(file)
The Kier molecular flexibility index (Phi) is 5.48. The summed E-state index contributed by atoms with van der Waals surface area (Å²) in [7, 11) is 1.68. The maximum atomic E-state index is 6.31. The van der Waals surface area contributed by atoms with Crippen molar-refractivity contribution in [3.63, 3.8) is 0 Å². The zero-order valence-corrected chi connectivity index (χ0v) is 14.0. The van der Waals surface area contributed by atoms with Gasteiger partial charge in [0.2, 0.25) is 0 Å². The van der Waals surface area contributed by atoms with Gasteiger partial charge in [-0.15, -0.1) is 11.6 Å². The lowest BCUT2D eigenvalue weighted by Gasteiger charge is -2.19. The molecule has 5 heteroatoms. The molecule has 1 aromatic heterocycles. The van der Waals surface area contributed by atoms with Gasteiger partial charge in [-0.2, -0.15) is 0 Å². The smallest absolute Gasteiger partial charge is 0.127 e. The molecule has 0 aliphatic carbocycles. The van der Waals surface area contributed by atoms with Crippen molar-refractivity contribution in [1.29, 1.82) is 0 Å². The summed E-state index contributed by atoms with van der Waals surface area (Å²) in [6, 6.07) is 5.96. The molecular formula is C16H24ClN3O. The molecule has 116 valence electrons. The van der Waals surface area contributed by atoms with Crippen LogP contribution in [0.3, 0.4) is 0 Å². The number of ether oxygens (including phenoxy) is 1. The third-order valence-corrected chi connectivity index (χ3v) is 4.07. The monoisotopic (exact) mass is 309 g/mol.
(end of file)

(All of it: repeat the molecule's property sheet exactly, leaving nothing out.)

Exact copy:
The Kier molecular flexibility index (Phi) is 5.48. The summed E-state index contributed by atoms with van der Waals surface area (Å²) in [7, 11) is 1.68. The maximum atomic E-state index is 6.31. The van der Waals surface area contributed by atoms with Crippen molar-refractivity contribution in [3.63, 3.8) is 0 Å². The zero-order valence-corrected chi connectivity index (χ0v) is 14.0. The van der Waals surface area contributed by atoms with Gasteiger partial charge in [0.2, 0.25) is 0 Å². The van der Waals surface area contributed by atoms with Gasteiger partial charge in [-0.15, -0.1) is 11.6 Å². The lowest BCUT2D eigenvalue weighted by Gasteiger charge is -2.19. The molecule has 5 heteroatoms. The molecule has 1 aromatic heterocycles. The van der Waals surface area contributed by atoms with Gasteiger partial charge in [-0.2, -0.15) is 0 Å². The smallest absolute Gasteiger partial charge is 0.127 e. The molecule has 0 aliphatic carbocycles. The van der Waals surface area contributed by atoms with Crippen molar-refractivity contribution in [1.29, 1.82) is 0 Å². The summed E-state index contributed by atoms with van der Waals surface area (Å²) in [6, 6.07) is 5.96. The molecular formula is C16H24ClN3O. The molecule has 116 valence electrons. The van der Waals surface area contributed by atoms with Crippen LogP contribution in [0.3, 0.4) is 0 Å². The number of ether oxygens (including phenoxy) is 1. The third-order valence-corrected chi connectivity index (χ3v) is 4.07. The monoisotopic (exact) mass is 309 g/mol.